This arrangement opens up a wide range of possibilities for you. You can program your refrigerator’s compressor to turn down or off if the electricity price goes above a certain set of trigger prices; notice that this functionality is continuous, it’s not just an on-off thing. Say you’re a working mom, and you want to know when your kids get home from school; you can program the refrigerator to send you an email or an SMS if the door opens during the hours you are at work (because what’s the first thing kids do when they get home? Eat!). If you are particularly concerned about your budget, you can set an electricity budget for your refrigerator, and have it modify its settings and behavior to manage itself to your budget target. Or suppose that you care deeply that the power you consume is only generated from renewable energy; then you can set your fridge to cycle off if all renewable sources on your network are maxed out and your next kilowatt will come from a fossil fuel generator. And if you are having an important dinner party and have delicate, expensive food in the fridge, you can override all of this stuff.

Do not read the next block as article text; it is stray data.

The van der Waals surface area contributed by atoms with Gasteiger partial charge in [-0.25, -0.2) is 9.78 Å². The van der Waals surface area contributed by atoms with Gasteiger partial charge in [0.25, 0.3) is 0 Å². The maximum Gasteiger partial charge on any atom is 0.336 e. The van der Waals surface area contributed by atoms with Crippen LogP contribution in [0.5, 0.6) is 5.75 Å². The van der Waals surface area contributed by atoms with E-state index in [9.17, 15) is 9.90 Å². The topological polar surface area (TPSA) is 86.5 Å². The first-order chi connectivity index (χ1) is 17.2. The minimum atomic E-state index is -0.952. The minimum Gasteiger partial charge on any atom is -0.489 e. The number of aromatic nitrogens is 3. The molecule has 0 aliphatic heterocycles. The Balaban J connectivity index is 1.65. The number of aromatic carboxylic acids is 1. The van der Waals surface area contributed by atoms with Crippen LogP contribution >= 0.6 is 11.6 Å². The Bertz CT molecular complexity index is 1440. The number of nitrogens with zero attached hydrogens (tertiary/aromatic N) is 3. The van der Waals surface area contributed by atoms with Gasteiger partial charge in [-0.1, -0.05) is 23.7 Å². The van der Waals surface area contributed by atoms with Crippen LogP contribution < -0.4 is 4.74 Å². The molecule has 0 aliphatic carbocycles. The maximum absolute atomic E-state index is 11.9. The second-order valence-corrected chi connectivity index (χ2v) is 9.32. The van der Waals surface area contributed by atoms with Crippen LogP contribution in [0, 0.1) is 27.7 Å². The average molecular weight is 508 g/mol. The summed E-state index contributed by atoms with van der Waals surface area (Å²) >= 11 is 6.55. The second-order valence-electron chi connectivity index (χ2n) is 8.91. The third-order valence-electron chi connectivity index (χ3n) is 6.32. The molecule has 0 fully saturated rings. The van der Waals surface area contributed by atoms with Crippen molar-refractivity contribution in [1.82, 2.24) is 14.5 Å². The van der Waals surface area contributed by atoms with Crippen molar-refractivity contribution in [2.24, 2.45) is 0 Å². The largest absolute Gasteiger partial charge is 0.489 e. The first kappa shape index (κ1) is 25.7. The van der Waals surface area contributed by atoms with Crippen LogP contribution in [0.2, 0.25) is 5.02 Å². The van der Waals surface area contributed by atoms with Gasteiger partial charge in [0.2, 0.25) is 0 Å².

And you can do it autonomously. Or you can adjust it through a remote access web interface.

Now imagine that quite a few of us have this setup in our homes. What is the aggregate outcome? Individually, we each use the technology and the retail price contract to adapt our behavior to suit our personal, individual best outcomes. We use the technology and the pricing to save money while still getting the functions we want from the appliance, and from our electric service. In aggregate, these autonomous choices change demand patterns in ways that reduce demand in expensive periods, which will induce wholesale electricity market prices to do a better job of reflecting both consumer preferences and the actual costs of supplying power at a given time. Those changing demand patterns, and the ability to change behavior autonomously, can also lead to reduced energy use, particularly if it means less use of less energy-efficient (higher heat rate) generators to meet peak demand.

Imagine how technology and retail choice enable us to enjoy that kind of autonomy and achieve these benefits through decentralized coordination. I look forward to that future enthusiastically.

The consequences of falling oil prices, and the benefits of high oil prices

Lynne Kiesling

At Econbrowser, Jim Hamilton has a very thorough post on the economic consequences of falling oil prices. Consumer confidence, inflation, GDP, Fed policy, … and his conclusion is not very optimistic in the short run.